Café Avarice & Generosity
curator Azad Asifovich
- Group show
Due to social movements, the gallery will be closed on Thursday December 5
Click on the artist name to get more infomation
An exhibition presenting the young growing art scene from Azerbaijan, curated by Azad Asivovich, independant azeri curator.
This project is the result of a reflection and exploration of the Azeri collective memory through childhood reminiscences and the syndrome of nostalgia. At first, there was a desire to appropriate a common format. Thus was born the idea of a café where one would simply serve tea. Establishments of this type are called in Azerbaijan "Tchaikhana", which literally means the tea house. It would be a coffee place like any other one. One could come here, have a tea during the opening hours of the gallery and talk, talk about art and life. Exchange. Sitting on chairs, beside the guests conversing, there would be works of art. "
Here is what the curator told us during a phone conversation:
"Following many proposals to design an exhibition showing Azeri artists, there was a willingness to appropriate a common format. The idea of a café where one would just serve tea. Establishments of this type are called in Azerbaijan "Chaïyhana". Which literally means the tea place. It's like a coffee place, like any other. One could come there, take a tea during the opening hours of the gallery and talk. Talk about art and life. To make a change. Just a place where people can converse – surrounded by works of art.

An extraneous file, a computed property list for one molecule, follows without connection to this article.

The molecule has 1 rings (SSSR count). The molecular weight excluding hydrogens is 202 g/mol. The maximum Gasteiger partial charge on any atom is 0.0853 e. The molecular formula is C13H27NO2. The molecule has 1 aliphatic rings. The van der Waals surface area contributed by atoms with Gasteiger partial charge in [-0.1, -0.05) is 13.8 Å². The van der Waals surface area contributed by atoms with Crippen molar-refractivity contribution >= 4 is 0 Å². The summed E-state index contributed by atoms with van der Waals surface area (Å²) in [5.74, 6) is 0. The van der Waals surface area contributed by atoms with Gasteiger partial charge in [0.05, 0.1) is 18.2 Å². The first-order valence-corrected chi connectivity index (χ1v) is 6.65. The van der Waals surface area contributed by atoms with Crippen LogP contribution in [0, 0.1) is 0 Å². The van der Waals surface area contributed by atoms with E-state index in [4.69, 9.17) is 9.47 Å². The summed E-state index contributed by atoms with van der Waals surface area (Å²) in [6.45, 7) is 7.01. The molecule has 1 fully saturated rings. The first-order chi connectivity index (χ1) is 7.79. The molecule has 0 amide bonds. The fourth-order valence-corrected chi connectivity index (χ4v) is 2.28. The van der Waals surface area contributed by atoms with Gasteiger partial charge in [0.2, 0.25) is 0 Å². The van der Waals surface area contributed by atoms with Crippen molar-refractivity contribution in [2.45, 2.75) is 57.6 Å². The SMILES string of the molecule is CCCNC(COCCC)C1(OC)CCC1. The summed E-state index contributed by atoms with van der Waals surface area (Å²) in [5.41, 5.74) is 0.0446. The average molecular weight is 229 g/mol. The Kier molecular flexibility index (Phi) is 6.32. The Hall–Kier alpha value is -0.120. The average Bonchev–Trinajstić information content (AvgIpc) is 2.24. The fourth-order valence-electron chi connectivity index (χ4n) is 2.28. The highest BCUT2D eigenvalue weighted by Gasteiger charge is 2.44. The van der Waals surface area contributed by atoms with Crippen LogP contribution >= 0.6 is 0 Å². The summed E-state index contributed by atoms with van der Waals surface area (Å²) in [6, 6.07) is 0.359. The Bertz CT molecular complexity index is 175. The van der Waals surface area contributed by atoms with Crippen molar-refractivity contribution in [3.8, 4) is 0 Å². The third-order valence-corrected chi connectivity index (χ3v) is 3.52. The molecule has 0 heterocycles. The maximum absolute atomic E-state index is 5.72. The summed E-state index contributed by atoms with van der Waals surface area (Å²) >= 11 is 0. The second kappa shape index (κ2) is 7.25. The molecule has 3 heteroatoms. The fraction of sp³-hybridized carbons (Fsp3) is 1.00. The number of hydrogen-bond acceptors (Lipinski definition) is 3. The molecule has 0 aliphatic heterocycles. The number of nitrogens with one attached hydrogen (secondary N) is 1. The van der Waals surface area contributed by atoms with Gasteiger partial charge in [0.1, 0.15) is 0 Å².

The project is not inspired by literature, nor even by philosophy in order to discuss on the elements of its relation to the world. It is the fruit of a reflection and an intrusion in the Azeri collective memory through reminiscences of childhood and the syndrome of nostalgia.
The title “Avarice and Generosity” refers to a Japanese web novel written by Kugane Maruyama. The protagonists are using« World Items » that have the ability to protect them from the opponents. One of theses items has the appearance of a pair of gloves or gauntlets, a super powerful artifact, under the possession of the guild, Ainz Ooal Gown. The left gauntlet is an evil-looking thing that resembled the hand of a demon. In contrast, the right gauntlet looked like the pure, immaculate hand of a maiden. Using the metaphore of those world items, I would say that since a long time I have been using my left hand, it is now time to use my right hand, because generosity is a quality of Azeri people. "
So what about the exhibition: is it looking for an exoticism based on collective postcolonial memory, or simply the perpetual necessity of contemporary art to look for new figures?